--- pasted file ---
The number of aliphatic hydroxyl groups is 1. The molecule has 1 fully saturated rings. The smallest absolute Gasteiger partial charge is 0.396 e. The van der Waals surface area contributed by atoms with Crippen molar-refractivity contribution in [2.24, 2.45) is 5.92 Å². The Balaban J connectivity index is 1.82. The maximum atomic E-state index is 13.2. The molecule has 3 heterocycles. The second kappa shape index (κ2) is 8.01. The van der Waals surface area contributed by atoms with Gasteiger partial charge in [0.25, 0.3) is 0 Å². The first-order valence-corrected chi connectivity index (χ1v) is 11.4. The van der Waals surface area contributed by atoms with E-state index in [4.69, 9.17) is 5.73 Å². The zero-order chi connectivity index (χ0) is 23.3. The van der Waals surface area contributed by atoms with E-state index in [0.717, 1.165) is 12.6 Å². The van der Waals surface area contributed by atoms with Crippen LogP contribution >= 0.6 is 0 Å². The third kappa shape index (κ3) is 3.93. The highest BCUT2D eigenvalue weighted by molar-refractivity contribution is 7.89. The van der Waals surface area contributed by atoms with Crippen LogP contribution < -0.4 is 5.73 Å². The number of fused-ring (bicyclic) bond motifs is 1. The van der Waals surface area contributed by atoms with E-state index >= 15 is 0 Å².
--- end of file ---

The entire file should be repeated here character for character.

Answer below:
The number of aliphatic hydroxyl groups is 1. The molecule has 1 fully saturated rings. The smallest absolute Gasteiger partial charge is 0.396 e. The van der Waals surface area contributed by atoms with Crippen molar-refractivity contribution in [2.24, 2.45) is 5.92 Å². The Balaban J connectivity index is 1.82. The maximum atomic E-state index is 13.2. The molecule has 3 heterocycles. The second kappa shape index (κ2) is 8.01. The van der Waals surface area contributed by atoms with Gasteiger partial charge in [0.25, 0.3) is 0 Å². The first-order valence-corrected chi connectivity index (χ1v) is 11.4. The van der Waals surface area contributed by atoms with E-state index in [4.69, 9.17) is 5.73 Å². The zero-order chi connectivity index (χ0) is 23.3. The van der Waals surface area contributed by atoms with E-state index in [0.717, 1.165) is 12.6 Å². The van der Waals surface area contributed by atoms with Crippen LogP contribution >= 0.6 is 0 Å². The third kappa shape index (κ3) is 3.93. The highest BCUT2D eigenvalue weighted by molar-refractivity contribution is 7.89. The van der Waals surface area contributed by atoms with Crippen LogP contribution < -0.4 is 5.73 Å². The number of fused-ring (bicyclic) bond motifs is 1. The van der Waals surface area contributed by atoms with E-state index >= 15 is 0 Å².